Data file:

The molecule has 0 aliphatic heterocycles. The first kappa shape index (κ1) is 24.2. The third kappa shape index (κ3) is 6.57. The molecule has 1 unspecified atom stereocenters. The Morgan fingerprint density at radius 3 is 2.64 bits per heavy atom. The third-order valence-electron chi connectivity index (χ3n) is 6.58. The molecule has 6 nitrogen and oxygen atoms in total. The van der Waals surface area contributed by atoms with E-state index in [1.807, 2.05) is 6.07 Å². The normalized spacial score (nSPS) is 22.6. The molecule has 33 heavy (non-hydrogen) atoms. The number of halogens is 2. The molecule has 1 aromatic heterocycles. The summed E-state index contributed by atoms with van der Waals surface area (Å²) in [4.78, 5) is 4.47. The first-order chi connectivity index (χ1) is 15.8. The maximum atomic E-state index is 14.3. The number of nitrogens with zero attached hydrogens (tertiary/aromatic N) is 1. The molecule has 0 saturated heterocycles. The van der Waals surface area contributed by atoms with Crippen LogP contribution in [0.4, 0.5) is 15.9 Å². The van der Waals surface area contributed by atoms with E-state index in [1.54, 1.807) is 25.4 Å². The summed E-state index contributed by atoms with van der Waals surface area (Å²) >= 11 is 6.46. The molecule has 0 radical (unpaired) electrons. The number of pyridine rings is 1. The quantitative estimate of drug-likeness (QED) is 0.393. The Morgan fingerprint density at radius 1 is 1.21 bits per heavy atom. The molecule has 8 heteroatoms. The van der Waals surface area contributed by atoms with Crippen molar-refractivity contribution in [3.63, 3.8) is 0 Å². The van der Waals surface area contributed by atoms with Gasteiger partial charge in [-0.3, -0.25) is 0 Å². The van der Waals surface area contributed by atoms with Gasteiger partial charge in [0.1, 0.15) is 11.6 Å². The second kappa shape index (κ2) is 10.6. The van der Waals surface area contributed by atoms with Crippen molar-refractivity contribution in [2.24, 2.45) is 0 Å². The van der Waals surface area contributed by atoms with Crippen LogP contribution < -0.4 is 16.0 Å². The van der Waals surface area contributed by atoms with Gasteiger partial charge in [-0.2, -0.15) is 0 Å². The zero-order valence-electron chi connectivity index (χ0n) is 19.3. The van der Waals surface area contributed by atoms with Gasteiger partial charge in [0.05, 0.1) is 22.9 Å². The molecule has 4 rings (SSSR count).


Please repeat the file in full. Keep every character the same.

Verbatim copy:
The molecule has 0 aliphatic heterocycles. The first kappa shape index (κ1) is 24.2. The third kappa shape index (κ3) is 6.57. The molecule has 1 unspecified atom stereocenters. The Morgan fingerprint density at radius 3 is 2.64 bits per heavy atom. The third-order valence-electron chi connectivity index (χ3n) is 6.58. The molecule has 6 nitrogen and oxygen atoms in total. The van der Waals surface area contributed by atoms with E-state index in [1.807, 2.05) is 6.07 Å². The normalized spacial score (nSPS) is 22.6. The molecule has 33 heavy (non-hydrogen) atoms. The number of halogens is 2. The molecule has 1 aromatic heterocycles. The summed E-state index contributed by atoms with van der Waals surface area (Å²) in [4.78, 5) is 4.47. The first-order chi connectivity index (χ1) is 15.8. The maximum atomic E-state index is 14.3. The number of nitrogens with zero attached hydrogens (tertiary/aromatic N) is 1. The molecule has 0 saturated heterocycles. The van der Waals surface area contributed by atoms with Crippen LogP contribution in [0.4, 0.5) is 15.9 Å². The van der Waals surface area contributed by atoms with E-state index in [1.54, 1.807) is 25.4 Å². The summed E-state index contributed by atoms with van der Waals surface area (Å²) >= 11 is 6.46. The molecule has 0 radical (unpaired) electrons. The number of pyridine rings is 1. The quantitative estimate of drug-likeness (QED) is 0.393. The Morgan fingerprint density at radius 1 is 1.21 bits per heavy atom. The molecule has 8 heteroatoms. The van der Waals surface area contributed by atoms with Crippen molar-refractivity contribution in [3.63, 3.8) is 0 Å². The van der Waals surface area contributed by atoms with Gasteiger partial charge in [-0.3, -0.25) is 0 Å². The van der Waals surface area contributed by atoms with Gasteiger partial charge in [0.1, 0.15) is 11.6 Å². The second kappa shape index (κ2) is 10.6. The van der Waals surface area contributed by atoms with Crippen molar-refractivity contribution in [2.24, 2.45) is 0 Å². The van der Waals surface area contributed by atoms with Crippen LogP contribution < -0.4 is 16.0 Å². The van der Waals surface area contributed by atoms with Gasteiger partial charge in [-0.2, -0.15) is 0 Å². The zero-order valence-electron chi connectivity index (χ0n) is 19.3. The van der Waals surface area contributed by atoms with Gasteiger partial charge in [0.05, 0.1) is 22.9 Å². The molecule has 4 rings (SSSR count).